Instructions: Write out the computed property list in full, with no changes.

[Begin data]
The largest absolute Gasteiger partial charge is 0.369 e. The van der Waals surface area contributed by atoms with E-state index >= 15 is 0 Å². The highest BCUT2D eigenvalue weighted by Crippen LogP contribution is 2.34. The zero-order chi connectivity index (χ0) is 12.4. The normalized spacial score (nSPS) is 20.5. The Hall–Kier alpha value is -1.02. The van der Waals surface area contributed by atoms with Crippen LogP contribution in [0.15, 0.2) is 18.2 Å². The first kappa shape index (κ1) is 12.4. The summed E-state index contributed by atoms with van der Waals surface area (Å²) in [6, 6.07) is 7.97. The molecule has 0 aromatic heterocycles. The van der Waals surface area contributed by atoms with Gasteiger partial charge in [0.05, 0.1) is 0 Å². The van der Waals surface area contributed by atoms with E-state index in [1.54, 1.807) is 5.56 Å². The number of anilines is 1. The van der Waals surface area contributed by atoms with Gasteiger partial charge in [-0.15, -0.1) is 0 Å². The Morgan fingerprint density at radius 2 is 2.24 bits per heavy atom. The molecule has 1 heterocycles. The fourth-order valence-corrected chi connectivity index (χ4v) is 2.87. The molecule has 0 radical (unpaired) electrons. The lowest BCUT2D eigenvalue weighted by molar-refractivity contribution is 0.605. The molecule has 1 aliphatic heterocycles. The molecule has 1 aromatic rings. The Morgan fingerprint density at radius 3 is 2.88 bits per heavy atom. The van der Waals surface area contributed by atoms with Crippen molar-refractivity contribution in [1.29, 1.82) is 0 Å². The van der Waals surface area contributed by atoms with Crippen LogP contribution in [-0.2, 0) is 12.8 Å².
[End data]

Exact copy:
The largest absolute Gasteiger partial charge is 0.369 e. The van der Waals surface area contributed by atoms with E-state index >= 15 is 0 Å². The highest BCUT2D eigenvalue weighted by Crippen LogP contribution is 2.34. The zero-order chi connectivity index (χ0) is 12.4. The normalized spacial score (nSPS) is 20.5. The Hall–Kier alpha value is -1.02. The van der Waals surface area contributed by atoms with Crippen LogP contribution in [0.15, 0.2) is 18.2 Å². The first kappa shape index (κ1) is 12.4. The summed E-state index contributed by atoms with van der Waals surface area (Å²) in [6, 6.07) is 7.97. The molecule has 0 aromatic heterocycles. The van der Waals surface area contributed by atoms with Gasteiger partial charge in [0.05, 0.1) is 0 Å². The van der Waals surface area contributed by atoms with E-state index in [1.54, 1.807) is 5.56 Å². The number of anilines is 1. The van der Waals surface area contributed by atoms with Gasteiger partial charge in [-0.15, -0.1) is 0 Å². The Morgan fingerprint density at radius 2 is 2.24 bits per heavy atom. The molecule has 1 heterocycles. The fourth-order valence-corrected chi connectivity index (χ4v) is 2.87. The molecule has 0 radical (unpaired) electrons. The lowest BCUT2D eigenvalue weighted by molar-refractivity contribution is 0.605. The molecule has 1 aliphatic heterocycles. The molecule has 1 aromatic rings. The Morgan fingerprint density at radius 3 is 2.88 bits per heavy atom. The van der Waals surface area contributed by atoms with Crippen molar-refractivity contribution in [1.29, 1.82) is 0 Å². The van der Waals surface area contributed by atoms with Crippen LogP contribution in [-0.2, 0) is 12.8 Å².